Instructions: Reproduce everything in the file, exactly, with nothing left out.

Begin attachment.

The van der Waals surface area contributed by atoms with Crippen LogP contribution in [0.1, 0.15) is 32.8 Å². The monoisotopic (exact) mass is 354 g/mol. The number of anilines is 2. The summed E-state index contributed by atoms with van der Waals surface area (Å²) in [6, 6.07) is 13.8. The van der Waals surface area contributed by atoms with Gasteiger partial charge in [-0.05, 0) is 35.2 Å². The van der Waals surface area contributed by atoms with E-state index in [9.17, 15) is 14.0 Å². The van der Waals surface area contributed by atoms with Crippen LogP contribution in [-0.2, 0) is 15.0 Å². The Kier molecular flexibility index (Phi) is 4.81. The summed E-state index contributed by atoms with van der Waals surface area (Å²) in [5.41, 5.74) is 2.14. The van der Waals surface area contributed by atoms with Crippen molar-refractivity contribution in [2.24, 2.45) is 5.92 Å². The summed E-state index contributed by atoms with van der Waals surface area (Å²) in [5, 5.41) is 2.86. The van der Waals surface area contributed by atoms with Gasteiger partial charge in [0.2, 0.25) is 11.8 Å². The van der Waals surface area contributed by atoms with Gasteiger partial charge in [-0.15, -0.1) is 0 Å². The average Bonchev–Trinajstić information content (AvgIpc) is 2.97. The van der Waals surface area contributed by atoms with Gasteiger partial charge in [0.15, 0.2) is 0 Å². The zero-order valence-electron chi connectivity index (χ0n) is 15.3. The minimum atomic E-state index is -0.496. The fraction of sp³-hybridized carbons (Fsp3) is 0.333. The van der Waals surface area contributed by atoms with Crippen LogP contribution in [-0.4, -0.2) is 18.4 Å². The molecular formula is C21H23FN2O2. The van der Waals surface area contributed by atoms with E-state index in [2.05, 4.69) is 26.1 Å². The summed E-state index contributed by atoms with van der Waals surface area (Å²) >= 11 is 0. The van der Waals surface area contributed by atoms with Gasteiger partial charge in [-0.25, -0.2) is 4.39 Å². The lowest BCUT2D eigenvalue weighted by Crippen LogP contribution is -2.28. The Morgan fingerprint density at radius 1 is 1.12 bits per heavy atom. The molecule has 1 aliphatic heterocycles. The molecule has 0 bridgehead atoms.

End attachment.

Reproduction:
The van der Waals surface area contributed by atoms with Crippen LogP contribution in [0.1, 0.15) is 32.8 Å². The monoisotopic (exact) mass is 354 g/mol. The number of anilines is 2. The summed E-state index contributed by atoms with van der Waals surface area (Å²) in [6, 6.07) is 13.8. The van der Waals surface area contributed by atoms with Gasteiger partial charge in [-0.05, 0) is 35.2 Å². The van der Waals surface area contributed by atoms with E-state index in [9.17, 15) is 14.0 Å². The van der Waals surface area contributed by atoms with Crippen LogP contribution in [-0.2, 0) is 15.0 Å². The Kier molecular flexibility index (Phi) is 4.81. The summed E-state index contributed by atoms with van der Waals surface area (Å²) in [5.41, 5.74) is 2.14. The van der Waals surface area contributed by atoms with Crippen molar-refractivity contribution in [2.24, 2.45) is 5.92 Å². The summed E-state index contributed by atoms with van der Waals surface area (Å²) in [5, 5.41) is 2.86. The van der Waals surface area contributed by atoms with Gasteiger partial charge in [0.2, 0.25) is 11.8 Å². The van der Waals surface area contributed by atoms with Gasteiger partial charge in [-0.15, -0.1) is 0 Å². The average Bonchev–Trinajstić information content (AvgIpc) is 2.97. The van der Waals surface area contributed by atoms with Gasteiger partial charge in [0.15, 0.2) is 0 Å². The zero-order valence-electron chi connectivity index (χ0n) is 15.3. The minimum atomic E-state index is -0.496. The fraction of sp³-hybridized carbons (Fsp3) is 0.333. The van der Waals surface area contributed by atoms with Crippen LogP contribution in [-0.4, -0.2) is 18.4 Å². The molecular formula is C21H23FN2O2. The van der Waals surface area contributed by atoms with E-state index in [2.05, 4.69) is 26.1 Å². The summed E-state index contributed by atoms with van der Waals surface area (Å²) >= 11 is 0. The van der Waals surface area contributed by atoms with Gasteiger partial charge in [-0.25, -0.2) is 4.39 Å². The lowest BCUT2D eigenvalue weighted by Crippen LogP contribution is -2.28. The Morgan fingerprint density at radius 1 is 1.12 bits per heavy atom. The molecule has 1 aliphatic heterocycles. The molecule has 0 bridgehead atoms.